Exit and Support Network

How I Learned to be a Survivor

I had to endure a childhood built around the Worldwide Church of God. That has been the struggle of the last two years of my life--learning to be a survivor. I would like to share some of my experiences with those who are only just beginning their struggle. If you were raised in these Armstrong groups, it's a struggle that rips at the seams of your very soul, but there is hope and there is a power greater than yourself that will give you strength during the worst of it.

I spent most of my life on the verge of something--on the verge of growing up, but not able to make that leap into a joyous life that I could see others around me living. I lived my life in fear and it was ingrained in me from the very beginning. Every hope was a struggle because I felt guilty for wishing for good things for myself. Every challenge was frightening because I never learned to believe in my own instincts or talents. Those feelings are the hallmarks of a victim1, whether it's of abuse, crime or an abusive system. The key to understanding a mind manipulating group is fully realizing you were victimized and used for someone else's purposes and to fully feel the anguish and anger that come with that realization.

In the beginning of my recovery, I hated the word "victim." To me it felt like a label that described me as weak. I've struggled with the meaning of that word for a long while now and I've come to think of it in a new light. It no longer means that I am weak, but instead means that I carry with me battle scars from a battle that I have won. Make no mistake, overcoming this is a battle, but you can win.

I began my recovery journey two years ago with the help of the most special person I have ever known.2 My life has taken a new path since that time and I am now able to say without the least trace of fear that I was a victim of the WCG and I have survived.

I've often thought what is the one thing I would say to a survivor of these groups if I had the chance to make a difference? There's so many things I could say, but the most important is to learn the truth of what you were involved in. Read the OIU Newsletters and other articles and do your research. Read the Word of God3 and really listen to what it says. Pray for discernment and ask every question you can think of. Never stop asking questions and never accept something as truth that you cannot compare with the Bible and be confident in the answer. Most of all, find someone to support you who believes in the true Jesus and who believes in you. You will never find someone as close to you as the person who willingly walks with you while you change your entire outlook on life and God. God gave me someone like this to walk beside me as I began to heal, and He can find someone for you if you ask Him. Unlocking the fear that has strangled me all my life has given me the freedom to fly--out of a destructive group, into life and able to love.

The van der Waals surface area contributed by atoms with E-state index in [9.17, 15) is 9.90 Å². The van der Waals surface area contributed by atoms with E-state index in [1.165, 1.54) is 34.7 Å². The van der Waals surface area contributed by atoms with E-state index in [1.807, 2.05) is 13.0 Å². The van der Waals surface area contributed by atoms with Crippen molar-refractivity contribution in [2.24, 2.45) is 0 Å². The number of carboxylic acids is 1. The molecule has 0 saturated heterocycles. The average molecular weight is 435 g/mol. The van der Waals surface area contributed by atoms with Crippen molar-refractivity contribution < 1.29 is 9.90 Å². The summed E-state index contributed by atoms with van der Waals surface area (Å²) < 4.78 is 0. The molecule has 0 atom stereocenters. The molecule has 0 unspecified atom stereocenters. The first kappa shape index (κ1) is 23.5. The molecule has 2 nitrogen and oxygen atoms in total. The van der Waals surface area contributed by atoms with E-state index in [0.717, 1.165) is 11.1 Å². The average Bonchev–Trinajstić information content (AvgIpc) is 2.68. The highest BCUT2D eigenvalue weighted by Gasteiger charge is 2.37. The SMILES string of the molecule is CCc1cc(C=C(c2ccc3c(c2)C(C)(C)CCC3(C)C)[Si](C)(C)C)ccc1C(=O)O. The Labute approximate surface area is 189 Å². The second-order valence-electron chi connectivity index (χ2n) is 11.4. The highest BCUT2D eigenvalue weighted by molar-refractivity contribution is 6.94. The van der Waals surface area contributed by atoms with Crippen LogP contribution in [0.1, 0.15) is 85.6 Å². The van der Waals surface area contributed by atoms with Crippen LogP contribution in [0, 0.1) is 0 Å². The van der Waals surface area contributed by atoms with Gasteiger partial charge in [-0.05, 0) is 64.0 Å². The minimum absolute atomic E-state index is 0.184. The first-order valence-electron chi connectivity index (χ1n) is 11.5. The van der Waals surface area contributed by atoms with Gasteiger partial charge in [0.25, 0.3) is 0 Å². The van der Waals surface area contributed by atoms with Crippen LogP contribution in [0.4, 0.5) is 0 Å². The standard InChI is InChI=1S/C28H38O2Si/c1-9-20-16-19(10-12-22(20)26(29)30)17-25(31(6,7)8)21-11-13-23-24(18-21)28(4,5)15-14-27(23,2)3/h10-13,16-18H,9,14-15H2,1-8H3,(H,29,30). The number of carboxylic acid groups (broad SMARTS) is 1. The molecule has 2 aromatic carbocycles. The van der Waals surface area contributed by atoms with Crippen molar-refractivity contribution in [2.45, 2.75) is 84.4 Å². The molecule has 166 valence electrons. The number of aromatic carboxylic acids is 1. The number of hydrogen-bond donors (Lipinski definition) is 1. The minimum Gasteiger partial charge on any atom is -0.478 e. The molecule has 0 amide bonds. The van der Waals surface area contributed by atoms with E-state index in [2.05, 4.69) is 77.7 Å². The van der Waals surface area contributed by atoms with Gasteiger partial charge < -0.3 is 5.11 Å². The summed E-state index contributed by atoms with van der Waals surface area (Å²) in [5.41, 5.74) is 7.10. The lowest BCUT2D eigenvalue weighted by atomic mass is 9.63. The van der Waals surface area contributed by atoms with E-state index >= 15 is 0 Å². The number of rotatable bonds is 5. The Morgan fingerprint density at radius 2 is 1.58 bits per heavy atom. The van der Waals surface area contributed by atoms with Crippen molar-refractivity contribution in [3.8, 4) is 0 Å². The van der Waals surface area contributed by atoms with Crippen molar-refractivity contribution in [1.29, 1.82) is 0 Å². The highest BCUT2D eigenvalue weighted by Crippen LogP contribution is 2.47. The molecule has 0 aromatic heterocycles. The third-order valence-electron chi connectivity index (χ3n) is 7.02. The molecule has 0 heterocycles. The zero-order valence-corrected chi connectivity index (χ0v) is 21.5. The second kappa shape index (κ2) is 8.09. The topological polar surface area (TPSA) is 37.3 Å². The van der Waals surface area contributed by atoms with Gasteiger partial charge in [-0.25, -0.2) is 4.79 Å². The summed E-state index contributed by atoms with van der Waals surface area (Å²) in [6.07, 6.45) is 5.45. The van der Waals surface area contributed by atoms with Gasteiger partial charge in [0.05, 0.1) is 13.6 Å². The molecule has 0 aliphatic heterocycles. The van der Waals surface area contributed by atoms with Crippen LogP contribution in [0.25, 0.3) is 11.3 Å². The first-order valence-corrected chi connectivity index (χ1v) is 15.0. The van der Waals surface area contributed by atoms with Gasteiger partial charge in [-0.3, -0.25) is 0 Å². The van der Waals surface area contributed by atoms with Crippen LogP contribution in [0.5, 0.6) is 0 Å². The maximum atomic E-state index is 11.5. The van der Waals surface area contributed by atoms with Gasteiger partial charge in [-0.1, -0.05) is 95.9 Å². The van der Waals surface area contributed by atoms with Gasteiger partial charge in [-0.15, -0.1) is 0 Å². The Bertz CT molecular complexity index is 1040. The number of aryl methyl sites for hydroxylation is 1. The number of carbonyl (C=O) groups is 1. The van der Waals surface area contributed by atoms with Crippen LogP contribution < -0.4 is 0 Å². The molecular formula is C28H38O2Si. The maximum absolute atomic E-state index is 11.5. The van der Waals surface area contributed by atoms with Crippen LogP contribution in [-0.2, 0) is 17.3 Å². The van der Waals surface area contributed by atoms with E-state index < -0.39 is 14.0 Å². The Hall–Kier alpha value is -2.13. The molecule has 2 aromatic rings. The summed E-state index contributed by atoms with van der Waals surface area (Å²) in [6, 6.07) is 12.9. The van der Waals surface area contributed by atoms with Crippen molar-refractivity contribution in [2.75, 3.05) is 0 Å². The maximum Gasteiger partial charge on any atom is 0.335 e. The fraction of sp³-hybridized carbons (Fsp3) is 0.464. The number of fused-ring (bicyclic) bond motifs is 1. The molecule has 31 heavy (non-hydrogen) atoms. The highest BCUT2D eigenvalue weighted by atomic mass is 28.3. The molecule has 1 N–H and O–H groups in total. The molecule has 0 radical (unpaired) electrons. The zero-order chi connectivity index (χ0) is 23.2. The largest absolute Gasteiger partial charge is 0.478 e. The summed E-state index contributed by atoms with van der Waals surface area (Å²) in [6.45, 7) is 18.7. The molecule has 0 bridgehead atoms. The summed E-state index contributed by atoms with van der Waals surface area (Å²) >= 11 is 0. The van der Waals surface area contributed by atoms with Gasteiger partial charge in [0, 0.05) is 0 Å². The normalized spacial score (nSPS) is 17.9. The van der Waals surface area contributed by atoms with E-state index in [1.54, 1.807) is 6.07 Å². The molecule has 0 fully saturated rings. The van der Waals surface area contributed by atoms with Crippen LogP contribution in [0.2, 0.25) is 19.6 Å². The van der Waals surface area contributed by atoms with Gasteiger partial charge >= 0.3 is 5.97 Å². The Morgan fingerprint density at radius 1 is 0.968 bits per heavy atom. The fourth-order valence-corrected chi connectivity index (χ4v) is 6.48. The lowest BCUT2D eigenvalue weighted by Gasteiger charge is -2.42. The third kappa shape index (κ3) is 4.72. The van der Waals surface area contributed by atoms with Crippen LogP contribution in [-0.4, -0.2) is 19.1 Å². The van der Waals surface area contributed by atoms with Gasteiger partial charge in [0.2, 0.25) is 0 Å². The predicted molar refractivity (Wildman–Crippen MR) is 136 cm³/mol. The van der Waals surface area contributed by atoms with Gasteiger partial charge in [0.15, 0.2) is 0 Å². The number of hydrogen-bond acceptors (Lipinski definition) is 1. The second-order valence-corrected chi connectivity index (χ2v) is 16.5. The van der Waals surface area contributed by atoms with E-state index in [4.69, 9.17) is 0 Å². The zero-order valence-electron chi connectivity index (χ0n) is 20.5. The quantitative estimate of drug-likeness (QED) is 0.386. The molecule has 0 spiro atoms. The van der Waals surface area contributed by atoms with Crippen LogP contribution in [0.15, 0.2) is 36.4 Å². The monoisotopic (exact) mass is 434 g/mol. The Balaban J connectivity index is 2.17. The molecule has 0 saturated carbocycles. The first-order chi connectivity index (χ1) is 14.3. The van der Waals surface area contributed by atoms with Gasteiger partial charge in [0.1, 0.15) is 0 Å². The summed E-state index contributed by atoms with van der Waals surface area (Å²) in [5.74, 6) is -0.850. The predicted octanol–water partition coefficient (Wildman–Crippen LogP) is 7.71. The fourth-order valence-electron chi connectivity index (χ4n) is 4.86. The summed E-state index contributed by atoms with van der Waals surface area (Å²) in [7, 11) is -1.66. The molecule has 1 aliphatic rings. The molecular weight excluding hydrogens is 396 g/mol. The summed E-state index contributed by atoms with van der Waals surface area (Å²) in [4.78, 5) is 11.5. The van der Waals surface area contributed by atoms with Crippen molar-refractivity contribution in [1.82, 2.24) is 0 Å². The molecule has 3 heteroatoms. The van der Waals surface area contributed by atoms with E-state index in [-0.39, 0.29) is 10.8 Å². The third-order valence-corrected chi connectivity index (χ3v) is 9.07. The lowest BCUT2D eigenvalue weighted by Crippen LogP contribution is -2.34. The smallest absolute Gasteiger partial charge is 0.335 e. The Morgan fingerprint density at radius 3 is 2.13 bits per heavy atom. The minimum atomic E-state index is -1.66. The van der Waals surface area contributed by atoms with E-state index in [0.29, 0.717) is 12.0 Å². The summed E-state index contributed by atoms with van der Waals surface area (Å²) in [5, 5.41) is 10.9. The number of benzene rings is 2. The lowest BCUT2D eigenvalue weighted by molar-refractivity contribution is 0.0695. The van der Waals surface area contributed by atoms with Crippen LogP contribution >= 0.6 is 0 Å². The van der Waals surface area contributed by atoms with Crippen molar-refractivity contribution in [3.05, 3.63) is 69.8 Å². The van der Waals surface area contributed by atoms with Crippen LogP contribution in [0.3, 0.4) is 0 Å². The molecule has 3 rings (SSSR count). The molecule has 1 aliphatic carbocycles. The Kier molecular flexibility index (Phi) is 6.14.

By Rochelle - Child survivor of WCG
February 19, 2003

Footnotes by ESN:

1 Some prefer the word "target" instead of "victim" which denotes powerlessness. Tim Field, author of Bully in Sight has this to say: "The word 'victim' allows disingenuous people to tap into and stimulate other people's misconceptions and prejudices of victimhood. 'Target' correctly identifies that it is the choice of the bully to bully, it is not the choice of the target to be targeted." Read: From Victim to Survivor (Take Back the Power).

2 The author corresponded with someone in ESN for two years, an experience which helped her to learn to trust before finally seeing a professional counselor.

3 Many child survivors of apocalyptic Bible-based cults are unable to read the Bible for a long time, due to triggers (See: Common Emotional and Spiritual Difficulties After Leaving a High Demand Group) They may be able to read other books that present Jesus in a restful way, but this should not be rushed. Read: Recovery After Exiting a Spiritually Abusive Group.


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